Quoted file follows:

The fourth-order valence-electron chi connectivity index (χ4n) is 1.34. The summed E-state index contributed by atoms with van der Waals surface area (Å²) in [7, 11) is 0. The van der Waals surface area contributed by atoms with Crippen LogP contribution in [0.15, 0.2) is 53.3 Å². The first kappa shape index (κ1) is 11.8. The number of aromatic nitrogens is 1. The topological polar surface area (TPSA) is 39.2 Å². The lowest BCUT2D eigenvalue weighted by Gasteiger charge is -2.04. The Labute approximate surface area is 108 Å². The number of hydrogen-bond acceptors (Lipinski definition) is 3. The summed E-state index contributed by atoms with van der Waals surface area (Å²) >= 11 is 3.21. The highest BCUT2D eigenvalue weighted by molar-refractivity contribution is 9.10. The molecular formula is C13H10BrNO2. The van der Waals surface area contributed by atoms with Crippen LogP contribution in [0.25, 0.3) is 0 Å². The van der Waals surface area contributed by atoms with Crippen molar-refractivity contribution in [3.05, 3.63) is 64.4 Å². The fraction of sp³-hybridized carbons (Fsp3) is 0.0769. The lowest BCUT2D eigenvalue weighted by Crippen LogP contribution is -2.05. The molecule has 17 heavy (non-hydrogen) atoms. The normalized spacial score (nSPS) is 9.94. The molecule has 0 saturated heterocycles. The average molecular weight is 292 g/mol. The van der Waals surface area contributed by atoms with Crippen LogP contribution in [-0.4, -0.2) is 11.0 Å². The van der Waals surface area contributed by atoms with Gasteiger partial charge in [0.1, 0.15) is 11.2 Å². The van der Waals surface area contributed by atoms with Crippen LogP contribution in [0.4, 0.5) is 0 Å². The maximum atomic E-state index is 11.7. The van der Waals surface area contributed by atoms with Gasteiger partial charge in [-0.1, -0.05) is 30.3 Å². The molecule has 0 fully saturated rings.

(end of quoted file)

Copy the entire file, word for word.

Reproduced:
The fourth-order valence-electron chi connectivity index (χ4n) is 1.34. The summed E-state index contributed by atoms with van der Waals surface area (Å²) in [7, 11) is 0. The van der Waals surface area contributed by atoms with Crippen LogP contribution in [0.15, 0.2) is 53.3 Å². The first kappa shape index (κ1) is 11.8. The number of aromatic nitrogens is 1. The topological polar surface area (TPSA) is 39.2 Å². The lowest BCUT2D eigenvalue weighted by Gasteiger charge is -2.04. The Labute approximate surface area is 108 Å². The number of hydrogen-bond acceptors (Lipinski definition) is 3. The summed E-state index contributed by atoms with van der Waals surface area (Å²) >= 11 is 3.21. The highest BCUT2D eigenvalue weighted by molar-refractivity contribution is 9.10. The molecular formula is C13H10BrNO2. The van der Waals surface area contributed by atoms with Crippen LogP contribution in [0.25, 0.3) is 0 Å². The van der Waals surface area contributed by atoms with Crippen molar-refractivity contribution in [3.05, 3.63) is 64.4 Å². The fraction of sp³-hybridized carbons (Fsp3) is 0.0769. The lowest BCUT2D eigenvalue weighted by Crippen LogP contribution is -2.05. The molecule has 17 heavy (non-hydrogen) atoms. The normalized spacial score (nSPS) is 9.94. The molecule has 0 saturated heterocycles. The average molecular weight is 292 g/mol. The van der Waals surface area contributed by atoms with Crippen LogP contribution in [-0.4, -0.2) is 11.0 Å². The van der Waals surface area contributed by atoms with Gasteiger partial charge in [0.1, 0.15) is 11.2 Å². The van der Waals surface area contributed by atoms with Crippen LogP contribution in [0.4, 0.5) is 0 Å². The maximum atomic E-state index is 11.7. The van der Waals surface area contributed by atoms with Gasteiger partial charge in [-0.1, -0.05) is 30.3 Å². The molecule has 0 fully saturated rings.